My weakness, babies.


By Lisa Sugarman


So I did this thing today that I’m probably going to regret. And I can’t seem to get it off my mind. So what do I generally do when something’s on my mind and I can’t scrape it off? I write about it so that it gets onto your mind too and I feel a little less burdened. You know, spreading the load around makes it easier to carry.

What did I do? Well, I picked up my friend’s new six-week-old son and held him, dumbass that I am. Big mistake. Huge. Because in picking him up, I saw, very clearly and probably too closely, how ridiculously cute and squishy he was, and I had an instant and almost primitive reaction to holding him in my arms. Which was, of course, followed immediately by a very intense moment of envy. What can I say, my kids and most of my friends’ kids are grown and at least a foot taller than me, so babies have become kind of a novelty.

See for me, well us really, that door has been permanently closed, boarded up, and buried deep in the ground in a block of cement. A lot like what the mafia does with their bodies. So short of an Immaculate Conception that puts us into extra innings, the baby game is over for us. And, for the most part, I’m perfectly content with the houseful of teenage daughters I have right now and have no real desire to do it all over again. Especially because when I look at mommies and their new babies now—schlepping around all that gear and chasing their kids down the escalator—all I can think of is, How the hell did I ever do that? Not to mention the fact that even though my oldest is only sixteen, it feels like three lifetimes ago that we were in that baby stage.

Now although I’m [mostly] in love with the phase my kids are in now, I’m not going to lie to you, there are times, more than a few, that I’d love to just scrunch my daughters back down to their original toddler form and relive the magical days when they were little. Because let’s face it, it was a helluva lot easier to parent a couple of knee-high-size kids who worshipped the ground I walked on. Just toss them into the baby bucket or the BabyBjorn and off you go. Easy-peasy-lemon-squeezy.

I mean, like anything, there are always challenges and stresses, even when our kids are little. But I really do believe that those stresses are relative to size. Little issues for little guys; big issues for big guys. And you really only realize once they’re grown how easy and manageable it was to have these life-size Cabbage Patch dolls who followed you around and lived to be in the same room with you. Just change a diaper here and there, whip, whip, whip (as my mother would say) and you’re on your way. Maybe address a few hair-pulling issues, keep them away from open flames, and make sure they don’t eat too much Beta-caroteen so it doesn’t tint their cheeks orange. Otherwise, babies are a cake walk.

And the cuteness factor is just ridiculous. Whether they’re awake or asleep or covered in their own Farina, they’re just so damn adorable that it’s hard not to want to travel back in time to when they were little and vulnerable and dependent on you for everything. I mean every phase of their growth and development leads to cuter and more endearing phases. I remember holding Riley for hours and hours when she was a newborn. Just drinking in everything about her, amazed and awed by what I (oh, right, we) had created. And so it’s hard, at times, not to miss that delicious little person.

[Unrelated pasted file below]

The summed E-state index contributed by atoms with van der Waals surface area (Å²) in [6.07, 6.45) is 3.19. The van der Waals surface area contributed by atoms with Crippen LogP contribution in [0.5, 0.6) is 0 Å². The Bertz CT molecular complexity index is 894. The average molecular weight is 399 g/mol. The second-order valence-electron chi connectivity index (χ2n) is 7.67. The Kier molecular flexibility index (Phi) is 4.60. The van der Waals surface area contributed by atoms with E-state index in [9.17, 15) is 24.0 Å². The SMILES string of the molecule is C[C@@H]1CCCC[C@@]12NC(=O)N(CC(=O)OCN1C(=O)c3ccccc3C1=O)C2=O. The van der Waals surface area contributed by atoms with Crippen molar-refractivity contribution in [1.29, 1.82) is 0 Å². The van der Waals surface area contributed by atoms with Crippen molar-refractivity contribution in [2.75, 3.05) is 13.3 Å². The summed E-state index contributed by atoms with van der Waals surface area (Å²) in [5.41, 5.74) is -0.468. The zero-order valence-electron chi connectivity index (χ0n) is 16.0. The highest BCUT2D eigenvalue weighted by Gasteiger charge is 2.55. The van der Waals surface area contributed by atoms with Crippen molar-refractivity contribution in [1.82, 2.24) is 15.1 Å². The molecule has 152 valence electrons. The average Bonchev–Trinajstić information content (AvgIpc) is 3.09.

Because I really do miss that version of my kids. I miss how cuddly and mushy and innocent and baby-wipes-fresh-smelling they were. They were so portable and easy to entertain and just so loveable. God, they were loveable. And when I held my daughter’s friend Margaret’s baby brother John in my arms the other night, I was swallowed whole by his cuteness. We just sat there, staring at each other. Him not knowing me and me not knowing him, yet we had so much to say to each other. None of which either of us could understand because my ridiculous baby talk was just as unintelligible as his gurgling little spit bubbles. But we connected. We shared a moment. And it made me incredibly nostalgic. I can’t help myself. I love babies. I’m weak.

But while I sometimes crave the opportunity to pull the original version of my kids out of a shoebox in the back of my closet, I know I can never go back. We’re not supposed to go back. And as much as I’d love to be able to spend time with my sweet little girlies, I can’t get too depressed because they are actually still here. They’re just taller and have better skin and hair than their mother.

What’s exciting, though, is the idea that someday down the line (way, way, waaaaaaaaay down the line) I’ll have new versions of my kids to satisfy my cravings. I believe those are called “grandchildren”. I just need to be patient. Very patient. And then the cycle will repeat itself. What’s that famous song from the Lion King, “Circle of Life.” Only this time, I’ll have them in wonderfully limited doses and only when they’re on their best behavior and smelling all flowery, which is really my preference.

So in the meantime, I’m going to do my best to restrain myself from grabbing strange babies when I’m out in the general population and maybe just keep an old copy of One Fish, Two Fish next to my bed just to satisfy any spontaneous urges.

Lisa Sugarman lives in Marblehead, Massachusetts. Read and discuss all her columns at She is also the author of LIFE: It Is What It Is available on




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